Style and Technique

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Last Updated on May 6, 2015, by eNotes Editorial. Word Count: 443

It is difficult, and perhaps unproductive, to discuss Oates’s stories as literary constructs. If “Upon the Sweeping Flood” has form, it is so submerged in “experience” as to defy analysis. If there is control, it is not aesthetic control, but the control of gathered forces in a hurricane. The lack of shape and focus makes this story linger in the reader’s consciousness as if it were an actual event one wants to forget. Would greater attention to style, technique, and structure dilute the intensity of her vision and the terror conveyed by her themes?

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Oates very seldom uses either the first-person or the third-person central-intelligence point of view; omniscience seems most suited to her vision of life. In this story, the elements are filtered through the perceptions of Walter Stuart, except when Oates alludes to the manner in which he will remember this incident years later, and except for the tale-telling tone in the first line: “Not long ago in Eden County, in the remote marsh and swamplands to the south, a man named Walter Stuart was stopped in the rain.” With stark authorial authority, that omniscient tone is sustained throughout. The author seems to have written in a frenzied burst of energy, the heat of which one feels simultaneously with a cold objectivity, as she violently renders her own involvement in the miserable predicament of her characters. Narrative drive, character depiction, the author’s vision—in this as in many of Oates’s stories—seem to rush on the reader like the wind, the rain, and the panicked horse, to startle like the snakes, animated by an omnipotent God, expressed by an inspired omniscient author in a shotgun style.

The reader’s sense that Oates is not aesthetically in control of her style contributes to the nightmare quality of her depiction of characters; landscapes; wind, rain, and flood; eerie darkness and light; horses and snakes; the erratic blows of the ax and the sticks; descriptions of the house and of the characters (enhanced by their dialogue)—a bizarre atmosphere of calamity, in which the characters, too, are out of control. It is a wonder that her style distracts no more than it does. Would a more refined style dissipate the wayward energy of all the elements in the story? The raw materials of her story and the seriousness of the theme are more commanding than her style. Even so, the power of her writing can be overwhelming; the reader feels the author’s compulsion to hack a path, as Stuart hacks a hole in the roof with an ax, through a dense thicket to reach the site of a disaster.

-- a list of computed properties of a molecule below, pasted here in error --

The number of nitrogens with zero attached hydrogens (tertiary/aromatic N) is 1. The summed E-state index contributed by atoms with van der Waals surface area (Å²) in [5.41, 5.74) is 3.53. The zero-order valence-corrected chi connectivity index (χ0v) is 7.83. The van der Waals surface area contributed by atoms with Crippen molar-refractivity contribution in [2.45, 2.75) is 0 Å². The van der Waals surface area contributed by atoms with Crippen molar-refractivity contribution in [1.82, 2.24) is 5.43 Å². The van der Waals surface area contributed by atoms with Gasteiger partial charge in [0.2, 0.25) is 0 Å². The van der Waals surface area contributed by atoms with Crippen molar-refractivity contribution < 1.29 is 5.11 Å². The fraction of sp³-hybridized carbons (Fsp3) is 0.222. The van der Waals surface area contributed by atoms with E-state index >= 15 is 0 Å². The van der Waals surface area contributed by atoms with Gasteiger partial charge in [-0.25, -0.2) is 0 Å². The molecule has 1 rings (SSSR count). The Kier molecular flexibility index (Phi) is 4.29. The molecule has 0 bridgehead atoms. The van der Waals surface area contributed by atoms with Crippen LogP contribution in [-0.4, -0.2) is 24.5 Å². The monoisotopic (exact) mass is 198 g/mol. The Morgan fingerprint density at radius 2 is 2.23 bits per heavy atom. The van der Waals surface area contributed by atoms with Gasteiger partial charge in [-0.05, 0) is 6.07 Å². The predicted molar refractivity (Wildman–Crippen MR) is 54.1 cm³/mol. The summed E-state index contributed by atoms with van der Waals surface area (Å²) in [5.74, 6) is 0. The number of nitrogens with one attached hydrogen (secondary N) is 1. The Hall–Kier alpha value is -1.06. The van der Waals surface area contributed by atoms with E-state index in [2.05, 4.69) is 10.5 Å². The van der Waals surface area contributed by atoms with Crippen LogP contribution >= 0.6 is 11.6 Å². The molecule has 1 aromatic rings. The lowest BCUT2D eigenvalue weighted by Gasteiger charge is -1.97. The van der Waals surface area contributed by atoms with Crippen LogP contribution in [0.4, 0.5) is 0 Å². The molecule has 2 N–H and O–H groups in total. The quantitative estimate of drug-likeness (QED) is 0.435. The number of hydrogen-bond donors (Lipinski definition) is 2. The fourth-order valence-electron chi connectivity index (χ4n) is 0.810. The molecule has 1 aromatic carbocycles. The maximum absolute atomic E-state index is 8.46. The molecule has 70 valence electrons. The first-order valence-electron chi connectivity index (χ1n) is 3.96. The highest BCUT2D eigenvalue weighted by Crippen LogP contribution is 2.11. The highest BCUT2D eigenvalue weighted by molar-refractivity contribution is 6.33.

Bibliography

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Last Updated on May 6, 2015, by eNotes Editorial. Word Count: 112

Bender, Eileen Teper. Joyce Carol Oates: Artist in Residence. Bloomington: Indiana University Press, 1987.

Bloom, Harold, ed. Modern Critical Views: Joyce Carol Oates. New York: Chelsea House, 1987.

Cologne-Brookes, Gavin. Dark Eyes on America: The Novels of Joyce Carol Oates. Baton Rouge: Louisiana State University Press, 2005.

Creighton, Joanne V. Joyce Carol Oates: Novels of the Middle Years. New York: Twayne, 1992.

Daly, Brenda O. Lavish Self-Divisions: The Novels of Joyce Carol Oates. Jackson: University Press of Mississippi, 1996.

Johnson, Greg. Invisible Writer: A Biography of Joyce Carol Oates. New York: Dutton, 1998.

Johnson, Greg. Understanding Joyce Carol Oates. Columbia: University of South Carolina Press, 1987.

Wagner-Martin, Linda, ed. Critical Essays on Joyce Carol Oates. Boston: G. K. Hall, 1979.

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